Chris: Yeah, and that has been our experience as well, you know. Particularly, if we are doing laboratory based experiments, we will hook up as many sensors as we possibly can, but the GSR seems to be, you are right, responsive in extreme emotional situations. But generally, we see that many people do not show much of a GSR response at all and other people are highly reactive on GSR, so, it is not the best generalizable measure. But you know, if now that you can do it with a wristband, it is, like you said, it is inexpensive and, you know, sometimes it is worth just adding in to see if you get anything. How about… Now, are all of your customers in Scandinavian countries or do you do work throughout Europe, have you done work in the US? In other words, are there any cross-cultural differences?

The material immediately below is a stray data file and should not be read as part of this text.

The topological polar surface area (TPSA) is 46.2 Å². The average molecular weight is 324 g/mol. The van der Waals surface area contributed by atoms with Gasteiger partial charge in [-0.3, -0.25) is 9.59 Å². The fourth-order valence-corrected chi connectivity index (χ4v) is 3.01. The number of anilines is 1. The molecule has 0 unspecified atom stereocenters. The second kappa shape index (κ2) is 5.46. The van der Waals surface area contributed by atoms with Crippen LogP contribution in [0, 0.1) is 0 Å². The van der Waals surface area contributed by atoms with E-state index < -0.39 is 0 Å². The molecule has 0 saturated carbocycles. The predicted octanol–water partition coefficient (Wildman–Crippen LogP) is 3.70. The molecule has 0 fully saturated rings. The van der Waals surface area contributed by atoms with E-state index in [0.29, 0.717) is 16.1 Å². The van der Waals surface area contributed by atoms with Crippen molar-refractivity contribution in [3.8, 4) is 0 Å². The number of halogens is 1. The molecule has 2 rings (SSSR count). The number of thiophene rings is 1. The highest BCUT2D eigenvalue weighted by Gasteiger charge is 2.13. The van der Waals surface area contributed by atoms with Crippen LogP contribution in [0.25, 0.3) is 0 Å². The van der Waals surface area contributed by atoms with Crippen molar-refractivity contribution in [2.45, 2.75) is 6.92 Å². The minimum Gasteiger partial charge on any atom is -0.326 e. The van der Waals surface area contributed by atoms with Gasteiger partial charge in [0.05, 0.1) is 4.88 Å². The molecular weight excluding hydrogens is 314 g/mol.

Tom: We did a lot of work in the US last year actually. So, our company is based in the Netherlands. So, Amsterdam, and most of our clients are still over here and we started to get bigger and especially do a lot of projects in New York. Currently, those are on hold due to the entire, well, COVID situation. So, there is a kind of, step back there. Fortunately, within the Netherlands, we are full steam ahead again. So, we are standing on both feet again and going forward. But yeah, we are really looking forward to, well, do more projects in the US and go more worldwide. But currently, our biggest market is in the Netherlands.
Chris: Great. But do you… In your opinion, are the measures that you are using, the eye tracking combined with EEG and maybe other measures, do you think they generalize from culture to culture or are there potential differences?